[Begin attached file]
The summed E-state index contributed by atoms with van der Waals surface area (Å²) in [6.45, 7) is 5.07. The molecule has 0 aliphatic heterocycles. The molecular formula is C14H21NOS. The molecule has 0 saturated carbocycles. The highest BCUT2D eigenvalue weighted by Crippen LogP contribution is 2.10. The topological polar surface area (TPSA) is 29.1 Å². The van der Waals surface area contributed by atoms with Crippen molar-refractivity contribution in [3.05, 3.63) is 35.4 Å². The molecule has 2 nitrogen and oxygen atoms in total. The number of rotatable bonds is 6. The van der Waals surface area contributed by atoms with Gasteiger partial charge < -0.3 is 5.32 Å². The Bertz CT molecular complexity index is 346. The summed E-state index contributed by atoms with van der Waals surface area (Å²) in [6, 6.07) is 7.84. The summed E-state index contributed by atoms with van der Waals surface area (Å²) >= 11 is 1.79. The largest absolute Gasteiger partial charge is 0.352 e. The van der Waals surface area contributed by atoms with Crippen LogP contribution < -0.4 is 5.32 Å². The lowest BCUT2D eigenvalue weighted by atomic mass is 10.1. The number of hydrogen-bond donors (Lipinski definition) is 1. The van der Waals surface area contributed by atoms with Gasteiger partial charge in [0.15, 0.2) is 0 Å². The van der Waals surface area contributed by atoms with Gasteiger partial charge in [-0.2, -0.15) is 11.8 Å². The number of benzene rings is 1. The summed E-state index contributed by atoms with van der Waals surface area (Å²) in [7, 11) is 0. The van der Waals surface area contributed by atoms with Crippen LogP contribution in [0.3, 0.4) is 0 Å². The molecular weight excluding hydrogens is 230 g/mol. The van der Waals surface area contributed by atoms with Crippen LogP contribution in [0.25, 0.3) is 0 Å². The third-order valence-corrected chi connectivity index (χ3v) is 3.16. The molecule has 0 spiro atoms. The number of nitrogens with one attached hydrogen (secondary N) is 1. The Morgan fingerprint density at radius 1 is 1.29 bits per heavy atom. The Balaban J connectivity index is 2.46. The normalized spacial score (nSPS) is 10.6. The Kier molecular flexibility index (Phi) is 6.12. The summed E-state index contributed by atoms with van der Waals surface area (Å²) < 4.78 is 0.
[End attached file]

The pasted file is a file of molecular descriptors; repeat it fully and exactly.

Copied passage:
The summed E-state index contributed by atoms with van der Waals surface area (Å²) in [6.45, 7) is 5.07. The molecule has 0 aliphatic heterocycles. The molecular formula is C14H21NOS. The molecule has 0 saturated carbocycles. The highest BCUT2D eigenvalue weighted by Crippen LogP contribution is 2.10. The topological polar surface area (TPSA) is 29.1 Å². The van der Waals surface area contributed by atoms with Crippen molar-refractivity contribution in [3.05, 3.63) is 35.4 Å². The molecule has 2 nitrogen and oxygen atoms in total. The number of rotatable bonds is 6. The van der Waals surface area contributed by atoms with Gasteiger partial charge < -0.3 is 5.32 Å². The Bertz CT molecular complexity index is 346. The summed E-state index contributed by atoms with van der Waals surface area (Å²) in [6, 6.07) is 7.84. The summed E-state index contributed by atoms with van der Waals surface area (Å²) >= 11 is 1.79. The largest absolute Gasteiger partial charge is 0.352 e. The van der Waals surface area contributed by atoms with Crippen LogP contribution < -0.4 is 5.32 Å². The lowest BCUT2D eigenvalue weighted by atomic mass is 10.1. The number of hydrogen-bond donors (Lipinski definition) is 1. The van der Waals surface area contributed by atoms with Gasteiger partial charge in [0.15, 0.2) is 0 Å². The van der Waals surface area contributed by atoms with Gasteiger partial charge in [-0.2, -0.15) is 11.8 Å². The number of benzene rings is 1. The summed E-state index contributed by atoms with van der Waals surface area (Å²) in [7, 11) is 0. The van der Waals surface area contributed by atoms with Crippen LogP contribution in [0.3, 0.4) is 0 Å². The molecular weight excluding hydrogens is 230 g/mol. The van der Waals surface area contributed by atoms with Crippen LogP contribution in [0.25, 0.3) is 0 Å². The third-order valence-corrected chi connectivity index (χ3v) is 3.16. The molecule has 0 spiro atoms. The number of nitrogens with one attached hydrogen (secondary N) is 1. The Morgan fingerprint density at radius 1 is 1.29 bits per heavy atom. The Balaban J connectivity index is 2.46. The normalized spacial score (nSPS) is 10.6. The Kier molecular flexibility index (Phi) is 6.12. The summed E-state index contributed by atoms with van der Waals surface area (Å²) < 4.78 is 0.